Who We Are
What We Did
I went to Port Aransas with Avery to help her collect crabs. We took a boat to the marina near the ferry so we could get to the oyster reefs where we would be collecting all the crabs. Her goal was to get 70 medium-large mud crabs for her experiment and 100 small crabs for another person’s lab.
One of the most important aspects to this collection trip was safety. The oyster reefs are sharp and the sand can give way suddenly so it was very important to wear good tennis shoes that would withstand the sharp edges of the oyster clusters, and wear sturdy gloves when handling them and collecting the crabs.
The rest of the gear we used primarily were special knives used specifically to open up oysters or cut into large clusters of them to extract the crabs, bait buckets, bubblers and buckets to keep the crabs in.
These are the types of gloves we used and a baby stone crab that decided to hitch a ride on my glove.
When we arrived at the oyster reef, Avery gave everyone a knife and bait bucket to put the crabs in and then showed us how to catch them. She demonstrated by holding a crab down and grabbing it on the sides to pick it up so the crab couldn’t use it’s claws. She also showed us how to use the knife to pry apart the oyster clusters the crabs like to hide in or use it to move it to a better position. We then set off to search for more crabs.
At first it was very difficult for us to find them. The crabs are very similar in coloring to the oyster shells so we had trouble sometimes figuring out what we were seeing and the water would get cloudy very fast once the sediment and mud got disturbed. Natalie (the other ETEAMS member who was with us) and I shared a knife and tag teamed on the crab search till we both got the hang of it. She pointed out that the crabs tend to have purple on their claws and that made it a lot easier for me to learnt to spot them.
Once we got enough large crabs and put them in their designated buckets, we focused on collecting the small ones. These weren’t as difficult because most of the time, all you had to do was pick any oyster cluster up and you’d see several scurrying out of sight. We had to use the knife a lot more for these because they liked to hide in the cracks.
We put the small ones in these trays to float towards the top of the buckets so it wouldn’t be so hard to get them all out of the bucket later.
Overall everything went really smoothly and nobody had any serious trouble with the crabs. They got feisty sometimes and I’m glad those gloves held up because the crabs were not happy being manhandled and kept trying to pinch me. It was a lot of hard work but it was a great experience I’m glad I got to participate in.
What We Learned
One of the first lessons I learned was preparation. Avery was very organized and it really showed because everything went as planned and we didn’t run into any problems. There is a lot of work that goes into planning these trips and making sure all the proper equipment is brought, that it works, that everyone has what they need and to take into account many other factors.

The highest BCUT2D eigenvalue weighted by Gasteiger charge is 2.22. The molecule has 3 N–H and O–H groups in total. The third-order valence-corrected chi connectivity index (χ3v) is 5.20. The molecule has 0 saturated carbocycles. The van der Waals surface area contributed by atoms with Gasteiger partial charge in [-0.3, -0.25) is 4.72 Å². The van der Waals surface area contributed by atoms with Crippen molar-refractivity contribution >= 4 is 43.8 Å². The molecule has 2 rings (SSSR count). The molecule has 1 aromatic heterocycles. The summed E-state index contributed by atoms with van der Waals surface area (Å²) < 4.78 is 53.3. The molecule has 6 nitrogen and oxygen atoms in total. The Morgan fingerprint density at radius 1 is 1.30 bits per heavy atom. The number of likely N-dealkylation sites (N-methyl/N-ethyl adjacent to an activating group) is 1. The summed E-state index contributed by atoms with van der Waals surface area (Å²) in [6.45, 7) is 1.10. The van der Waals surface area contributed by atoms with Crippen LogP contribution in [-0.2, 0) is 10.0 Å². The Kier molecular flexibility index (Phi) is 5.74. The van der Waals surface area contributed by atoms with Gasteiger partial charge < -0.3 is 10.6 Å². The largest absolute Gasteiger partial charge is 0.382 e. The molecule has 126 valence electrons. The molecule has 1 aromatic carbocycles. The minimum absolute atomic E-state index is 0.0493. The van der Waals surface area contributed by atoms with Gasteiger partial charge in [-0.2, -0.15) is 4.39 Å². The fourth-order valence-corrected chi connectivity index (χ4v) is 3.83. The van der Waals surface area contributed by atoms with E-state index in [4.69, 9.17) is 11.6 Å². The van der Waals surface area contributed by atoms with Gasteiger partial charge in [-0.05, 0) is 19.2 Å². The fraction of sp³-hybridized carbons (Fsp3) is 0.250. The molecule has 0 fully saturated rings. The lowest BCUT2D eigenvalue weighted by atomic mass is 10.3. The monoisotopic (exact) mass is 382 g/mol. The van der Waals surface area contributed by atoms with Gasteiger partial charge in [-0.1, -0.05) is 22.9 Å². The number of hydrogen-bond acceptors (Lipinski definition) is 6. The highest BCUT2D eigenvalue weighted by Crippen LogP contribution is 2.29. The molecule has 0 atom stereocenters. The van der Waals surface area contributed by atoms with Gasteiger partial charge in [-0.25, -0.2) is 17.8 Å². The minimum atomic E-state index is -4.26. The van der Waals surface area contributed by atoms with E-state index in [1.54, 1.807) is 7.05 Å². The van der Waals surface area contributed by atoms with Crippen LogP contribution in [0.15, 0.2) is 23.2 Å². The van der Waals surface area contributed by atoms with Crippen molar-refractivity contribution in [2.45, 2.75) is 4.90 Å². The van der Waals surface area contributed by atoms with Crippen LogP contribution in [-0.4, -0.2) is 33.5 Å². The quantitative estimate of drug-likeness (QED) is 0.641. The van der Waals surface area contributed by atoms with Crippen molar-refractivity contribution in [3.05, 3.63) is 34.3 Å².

Another major lesson is safety. We had to think and go over boat safety, navigating the oyster reef, and handling the crabs. Avery made sure to explain everything and answer any questions or give suggestions so we could avoid any injuries. It really struck me how important it is to establish rules and clear guidelines so we could have relatively stress free trip and be able to focus on our jobs.
I also learned more about the behavior of crabs and their environment. Handling them all day and exploring their habitat allowed me to gain unique experiences and fueled my curiosity to learn more about these creatures. This type of trip and activity really allows each individual to learn about something new and be some place they haven’t been before.
Questions We Have
I would like to know what happened to the crabs in the lab after we collected them.
I also would like to know how our presence affected the environment. A broader question is how do scientists balance necessary work and jobs with preserving the environment they are working in?
Connections to Teaching
I could use this experience to supplement a lesson on crabs and their environment or the oyster reef. I think bringing in real life experiences would make it more relate-able to students and give them a different perspective.
Another lesson I could draw from this is field trip safety and planning. Avery provided me with a great example of how to plan effectively and give clear instructions. It also allowed me to reflect on other factors I might not have considered before and gave me a better idea of what types of safety issues I would need to work out.
Another lesson I could draw from this is how to properly handle live animals that I might bring into the classroom or in the lab and how to treat wild animals that a student could encounter. Corpus offers a lot of access to different marine animals and I think it’s important that students know what to do when they come across them and make sure that they keep themselves protected and the marine life unharmed.